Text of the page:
Name: Eri Arai
Class Year: 2016
What’s happening? We’d love to hear how your internship is going: I am working at the Japan-U.S. Friendship Commission, a small federal agency in Washington D.C. devoted to strengthening U.S.-Japan relations. Most of my time here is spent coordinating and publicizing the Friendship Blossoms Initiative — The Friendship Blossoms Initiative is a public-private gift of 3,000 dogwood trees to the people of Japan in reciprocation of Japan’s gift of 3,000 cherry blossoms to the people of the United States 100 years ago. The project started in April 2012, when U.S. Secretary of State Hillary Clinton announced this gift to then Prime Minister of Japan Yoshihiko Noda. Apart from my work in the office, such as evaluating applications for dogwoods from Japanese municipalities and revamping the agency’s social media presence, I have been able to immerse myself in the world of diplomacy by sitting in on congressional meetings on Capitol Hill, meeting the Japanese Ambassador to the U.S. at his residence, shadowing meetings with Japanese Ministers at the embassy, and working with Foreign Service officers. In a nutshell, my internship has been an amazing experience so far. Check out the Friendship Blossoms Facebook page that I started recently!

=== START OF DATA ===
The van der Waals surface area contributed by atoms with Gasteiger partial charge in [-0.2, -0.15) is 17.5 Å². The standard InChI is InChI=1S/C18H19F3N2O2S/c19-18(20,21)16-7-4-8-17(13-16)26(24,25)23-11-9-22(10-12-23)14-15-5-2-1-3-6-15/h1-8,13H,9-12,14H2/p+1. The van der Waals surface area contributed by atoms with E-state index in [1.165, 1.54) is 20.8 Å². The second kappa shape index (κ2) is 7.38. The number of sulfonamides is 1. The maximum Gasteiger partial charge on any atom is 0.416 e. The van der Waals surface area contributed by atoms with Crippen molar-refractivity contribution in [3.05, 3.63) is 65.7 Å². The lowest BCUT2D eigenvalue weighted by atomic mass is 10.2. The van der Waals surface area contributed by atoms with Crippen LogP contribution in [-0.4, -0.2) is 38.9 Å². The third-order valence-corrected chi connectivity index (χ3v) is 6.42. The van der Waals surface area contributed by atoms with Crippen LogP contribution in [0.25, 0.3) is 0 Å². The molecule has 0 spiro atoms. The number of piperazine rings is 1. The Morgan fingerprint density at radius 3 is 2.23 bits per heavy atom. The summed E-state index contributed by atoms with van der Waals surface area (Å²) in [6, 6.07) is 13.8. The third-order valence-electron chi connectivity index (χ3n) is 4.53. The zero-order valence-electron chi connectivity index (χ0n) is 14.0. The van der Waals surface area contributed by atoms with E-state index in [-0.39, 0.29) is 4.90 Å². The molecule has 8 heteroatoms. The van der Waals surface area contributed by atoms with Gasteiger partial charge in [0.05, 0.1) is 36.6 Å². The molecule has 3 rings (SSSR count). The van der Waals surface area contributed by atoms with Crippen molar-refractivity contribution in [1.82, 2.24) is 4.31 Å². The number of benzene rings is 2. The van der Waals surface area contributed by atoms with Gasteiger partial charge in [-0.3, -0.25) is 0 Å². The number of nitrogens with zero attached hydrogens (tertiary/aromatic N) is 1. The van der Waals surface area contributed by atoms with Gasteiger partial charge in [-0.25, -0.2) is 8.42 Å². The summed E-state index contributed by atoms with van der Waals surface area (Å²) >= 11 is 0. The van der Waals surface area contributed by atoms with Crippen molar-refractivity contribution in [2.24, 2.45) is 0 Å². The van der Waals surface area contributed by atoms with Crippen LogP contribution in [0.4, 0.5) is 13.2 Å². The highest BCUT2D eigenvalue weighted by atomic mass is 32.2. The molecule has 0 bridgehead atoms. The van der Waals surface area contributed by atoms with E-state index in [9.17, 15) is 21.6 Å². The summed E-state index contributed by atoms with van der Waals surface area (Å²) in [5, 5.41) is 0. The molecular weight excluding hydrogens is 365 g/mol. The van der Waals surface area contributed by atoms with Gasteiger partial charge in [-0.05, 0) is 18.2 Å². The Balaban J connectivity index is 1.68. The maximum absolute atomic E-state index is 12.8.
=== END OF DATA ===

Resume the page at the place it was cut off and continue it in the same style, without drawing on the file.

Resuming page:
How I heard about my internship: I heard about my internship through the Bryn Mawr Career Development Office’s Internship postings online.
Why I applied for my internship: I applied for my internship because I have always been curious about U.S.-Japan relations. I was born in Japan, and moved to California a month before my 5th birthday. Even though I have spent most of my life in the U.S., I have always felt a strong connection to my Japanese heritage. In whatever career field I choose to pursue in the future, I have always wanted to be a bridge between U.S. and Japan. I thought this internship was a great opportunity for me to explore this type of work.